No Pain, No Gain

The Enclave has Commerce City fit to be tied.

Through websites like, she found others into the same thing -- including Michael.

A Catholic-raised Minnesota farm boy who ended up in Denver two dozen years ago after a stint in the Army, Michael started exploring the local BDSM scene a couple of years before Deb. He had worked as a security guard, a safety inspector, a business manager, even a cop, and had a wife and a family -- but something was wrong, he remembers: "I would find myself wanting to spank someone, and I was thinking, 'You are a wife-beater.'"

Ultimately, he concluded that there was a difference between being respectfully dominant and selfishly domineering, between consensually hurting someone and thoughtlessly harming her. "I have always been a controlling person," he says. "The trick was finding someone like Deb, who I wanted to be in charge of and who was willing to give me that responsibility. I take the responsibility very seriously and thrive on that responsibility."

Deb heads toward subspace as she hangs from a suspension rack at the Enclave; Love Slave (bottom) says her Denver BDSM club is completely legal.
Anthony Camera
Deb heads toward subspace as she hangs from a suspension rack at the Enclave; Love Slave (bottom) says her Denver BDSM club is completely legal.


To hear oral arguments in Enclave v. Commerce, click here.

In many ways, the couple's relationship looks old-fashioned -- "When you think of Leave It to Beaver, the truth is Ward was the dominant," Michael says. "He had that veto in his pocket" -- except for one thing: Deb and Michael communicate.

"I don't know of a single vanilla couple that has the openness and transparency that we have. I need to trust that she's telling me what is good and what is bad," says Michael. "It feels right, it is consensual, it makes her happy. If our relationship is flourishing within this power exchange, why is this bad?"

But many people have told them that their lifestyle is indeed bad -- very bad. Michael partially ascribes the failure of his earlier, fifteen-year marriage to a growing interest in BDSM, and he's afraid that his involvement in the Enclave could cost him his day job. (He asked that his last name not appear in this story.)

One day two years ago, Deb received an e-mail from her father and stepmother. They'd heard about what she was doing with the club, and it disgusted them. They didn't want anything to do with her ever again, they said, and she hasn't heard from them since. "If I could choose to not have this part of my life, I would, because I would still have my family," says Deb, tearing up. "But I can't choose. I would not be honest with myself. I carried about so much shame, and I don't do that anymore."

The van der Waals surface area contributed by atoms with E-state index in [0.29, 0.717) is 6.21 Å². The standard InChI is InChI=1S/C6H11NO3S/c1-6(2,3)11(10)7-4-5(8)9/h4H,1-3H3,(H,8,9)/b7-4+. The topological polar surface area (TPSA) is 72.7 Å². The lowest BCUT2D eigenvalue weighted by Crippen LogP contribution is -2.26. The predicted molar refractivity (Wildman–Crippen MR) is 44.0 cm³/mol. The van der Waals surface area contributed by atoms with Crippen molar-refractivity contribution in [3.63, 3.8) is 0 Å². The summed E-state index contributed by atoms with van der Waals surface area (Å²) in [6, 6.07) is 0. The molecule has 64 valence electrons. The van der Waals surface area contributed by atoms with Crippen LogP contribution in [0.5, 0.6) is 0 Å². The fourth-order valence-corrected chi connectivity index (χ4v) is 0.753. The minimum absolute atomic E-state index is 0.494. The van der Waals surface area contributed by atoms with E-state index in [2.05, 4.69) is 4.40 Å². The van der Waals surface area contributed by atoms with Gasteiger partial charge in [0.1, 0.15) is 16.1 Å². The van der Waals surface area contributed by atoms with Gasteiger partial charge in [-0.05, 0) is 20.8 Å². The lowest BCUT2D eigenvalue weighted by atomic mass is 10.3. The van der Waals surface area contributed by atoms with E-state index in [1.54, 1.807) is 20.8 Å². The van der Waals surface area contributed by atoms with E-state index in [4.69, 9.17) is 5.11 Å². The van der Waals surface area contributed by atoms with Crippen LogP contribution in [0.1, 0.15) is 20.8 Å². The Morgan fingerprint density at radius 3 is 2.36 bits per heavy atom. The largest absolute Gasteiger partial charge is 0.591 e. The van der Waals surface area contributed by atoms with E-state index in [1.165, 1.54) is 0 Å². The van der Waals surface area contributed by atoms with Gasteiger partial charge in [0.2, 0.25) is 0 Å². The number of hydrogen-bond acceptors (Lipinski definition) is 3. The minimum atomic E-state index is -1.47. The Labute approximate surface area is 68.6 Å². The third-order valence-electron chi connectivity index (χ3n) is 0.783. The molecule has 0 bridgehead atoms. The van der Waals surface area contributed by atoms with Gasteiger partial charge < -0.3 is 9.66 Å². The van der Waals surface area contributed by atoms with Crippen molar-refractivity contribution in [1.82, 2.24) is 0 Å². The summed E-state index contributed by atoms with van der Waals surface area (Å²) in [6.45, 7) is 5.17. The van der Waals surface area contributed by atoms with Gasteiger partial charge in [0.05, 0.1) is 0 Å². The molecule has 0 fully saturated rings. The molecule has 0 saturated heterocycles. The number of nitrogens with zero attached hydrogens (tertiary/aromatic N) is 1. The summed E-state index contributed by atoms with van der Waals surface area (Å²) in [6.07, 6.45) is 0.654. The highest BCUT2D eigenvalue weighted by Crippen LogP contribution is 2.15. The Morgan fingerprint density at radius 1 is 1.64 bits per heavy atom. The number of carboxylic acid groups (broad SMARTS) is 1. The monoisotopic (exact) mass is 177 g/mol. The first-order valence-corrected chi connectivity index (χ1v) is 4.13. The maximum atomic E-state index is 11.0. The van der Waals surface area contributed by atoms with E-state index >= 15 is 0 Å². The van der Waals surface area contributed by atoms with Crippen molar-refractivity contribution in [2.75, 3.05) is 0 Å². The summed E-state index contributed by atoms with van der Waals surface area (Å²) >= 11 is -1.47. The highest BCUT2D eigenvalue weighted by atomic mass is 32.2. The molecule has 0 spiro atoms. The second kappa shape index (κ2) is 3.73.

They don't think other people should have to, either. "Wouldn't it be great," says Deb, "if people who were into this could go somewhere where they would not be ashamed, that was not under the radar?"

Enter the Enclave.

In 2002, after looking everywhere from Montana to New Mexico, eyeing properties from bed-and-breakfasts to defunct ski resorts, Deb and Michael found the perfect place to create a BDSM club: a conveniently located, attractively priced warehouse at 6040 East 50th Avenue in Commerce City that had once been a fertilizer plant and an armored-truck garage. They weren't the only ones buying up real estate in the once-stagnant community crammed between oil refineries and a former chemical-weapons plant. Commerce City is now one of the fastest-growing municipalities in the metro area. The Colorado Rapids Major League Soccer stadium just opened there, part of the city's ongoing development of former Rocky Mountain Arsenal land.

But Michael and Deb set up shop in the gritty, industrial part of town, the section that civic boosters were trying to forget. "Adult entertainment is a workable business in this zone," says Michael, and their facility would be far from schools and churches, as well as prying neighbors. Outsiders would never imagine what the nondescript building held: a new kind of BDSM club, one that -- from the detailed woodwork around the stage to the marble countertops in the bathrooms -- looked much more upscale than other club locations around town.

"Many of the places people were going to were dank and dirty," says Deb. "It reminded me of how I felt when I first found out about it: a dark and shameful thing."

At her club, shame would be left at the door.

The common denominator in BDSM isn't sex or even pain; it's trust. Submissives trust their partners to put them in potentially dangerous situations in ways that will not harm them, only help them, and dominants get off on that trust.

The entire community is built on trust. At a time when many are still scared that the whips and chains in their closets could cost them their jobs, their friends or their children, it takes a lot of communal faith for everyone to come together and let their kinky sides hang out at an event like this fundraiser for LeatherMagick, a local BDSM charity.

It looks like the Stock Show for the whips-and-paddles set. More than a hundred people fill the Enclave this Saturday night, when holiday lights dangle from the eaves. Men in leather vests and caps converse with women in fishnet stockings. An elegantly dressed lady leads another on a leash, past booths of leather-scented candles and whipping canes. On the stage, corseted women writhe in ecstasy to Nine Inch Nails as Deb hawks her videos: "It's like Abbott and Costello meets BDSM."

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